ELKHART — State lawmakers are on the verge of clamping down on the way communities use Tax Increment Financing for economic development projects.
The legislation, Senate Bill 118, would:
■ Dissolve existing TIF districts created before 1995 by 2025. Districts could be re-established, but the formula used to collect new revenues would be reset in a way that would essentially mean the district would have to begin rebuilding its revenues.
■ Grant legislative bodies such as city councils and county councils more authority in how TIF revenues are used. Currently, redevelopment commissions control a majority of the spending decisions in most communities.
■ Prohibit the use of TIF revenues to pay for fiber-optic and broadband expenses.
The bill, authored by Pete Miller, a Republican from central Indiana, is headed to a conference committee to work out final changes in the next few days.
Local officials plan to voice their concerns at noon Friday, March 7, when area lawmakers gather for a Third House meeting at the Elkhart Public Library.
The legislation would likely affect just about every county and city in the state in some way, said Diana Lawson, who helped organize SoMa, a downtown revitalization group that is collaborating closely with the Elkhart Redevelopment Commission on plans to improve the downtown.
TIF revenues are generated in designated districts and capture new property taxes from new development within the district. Some districts are project-specific and then cease to exist. But others, known as legacy districts, continue to exist and generate revenues that can be used within the district for projects deemed to benefit economic development.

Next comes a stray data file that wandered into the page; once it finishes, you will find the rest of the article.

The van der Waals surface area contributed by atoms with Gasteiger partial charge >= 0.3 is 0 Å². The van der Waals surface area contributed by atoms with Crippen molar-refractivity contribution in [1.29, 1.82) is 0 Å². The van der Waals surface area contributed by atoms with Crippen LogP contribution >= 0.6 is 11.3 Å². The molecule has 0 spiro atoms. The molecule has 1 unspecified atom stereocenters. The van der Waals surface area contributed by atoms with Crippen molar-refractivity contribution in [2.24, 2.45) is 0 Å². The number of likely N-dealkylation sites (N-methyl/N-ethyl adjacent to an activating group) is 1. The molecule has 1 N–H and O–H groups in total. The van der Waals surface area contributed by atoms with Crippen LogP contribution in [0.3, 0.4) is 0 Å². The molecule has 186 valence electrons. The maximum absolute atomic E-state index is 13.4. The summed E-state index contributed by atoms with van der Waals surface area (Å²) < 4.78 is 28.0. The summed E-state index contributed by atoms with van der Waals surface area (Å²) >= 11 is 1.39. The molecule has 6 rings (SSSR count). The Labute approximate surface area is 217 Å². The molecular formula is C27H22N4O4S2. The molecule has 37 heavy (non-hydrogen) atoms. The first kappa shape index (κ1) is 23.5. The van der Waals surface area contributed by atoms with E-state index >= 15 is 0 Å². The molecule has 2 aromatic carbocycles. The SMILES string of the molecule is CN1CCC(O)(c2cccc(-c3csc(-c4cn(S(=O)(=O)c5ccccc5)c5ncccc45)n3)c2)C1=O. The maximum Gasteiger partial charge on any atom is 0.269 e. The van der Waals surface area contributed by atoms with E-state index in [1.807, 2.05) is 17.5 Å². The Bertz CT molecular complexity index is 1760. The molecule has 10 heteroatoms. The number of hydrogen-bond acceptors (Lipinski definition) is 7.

Much of the control of TIF districts is held by redevelopment commissions, which are appointed positions.
The amount of power redevelopment commissions wield has caused resentment and concern from some Elkhart city council members who feel the existing law provides too much authority over tax dollars by people who are not elected.
Some of that animosity has surfaced at city council meetings where proposals have been scrutinized by Republicans.
Elkhart City Councilman David Henke, a Republican, has been an outspoken critic of the existing state laws governing TIF districts.
Henke said he’s lobbied state lawmakers this year on concerns about the issue and “enthusiastically” supports the bill.
Each year, Henke said, it has become easier for cities to “grow” TIF zones while at the same time, penalize schools, libraries and townships that are unable to share in the new tax revenues.
“Millions of dollars have been held back from the city's general fund until mayors cry poor, yet house millions of dollars in the TIF accounts,” Henke said.
Advocates of Elkhart’s downtown, though, say some long-range plans could be affected if state law is changed.
The downtown TIF is a legacy district.
“We feel that SB 118 will be significantly detrimental to the redevelopment of our downtown,” Lawson wrote in an email sent to advocates of the downtown whom she urged to attend Friday’s meeting.
Lawson points out TIF dollars have been used to construct RiverWalk, part of the Lerner Theatre and the streetscape project along South Main Street. It has also been used to acquire property that resulted in development of the East Bank and demolition of the Elkhart Foundry and the Armory, both of which are both targets of future development.
The legislation, she wrote, “is so bad that Indianapolis found a way to exempt themselves from the effect it will have on other Indiana communities.”
Crystal Welsh, Elkhart’s director of community development who works with the redevelopment commission, said she’s most worried about the impact the legislation would have on the downtown TIF, which is a funding source for plans proposed by SoMa, some of which were recently adopted by the city.
Long-range plans in the downtown TIF include renovating the civic plaza as well as significant upgrades to Waterfall Drive and North Main Street, she said.
Welsh said projects in the past and future are helping drive private investment in the downtown.
“And if we aren’t able to do that anymore, the incentive for private investment goes away,” Welsh said. “That’s the frightening part.”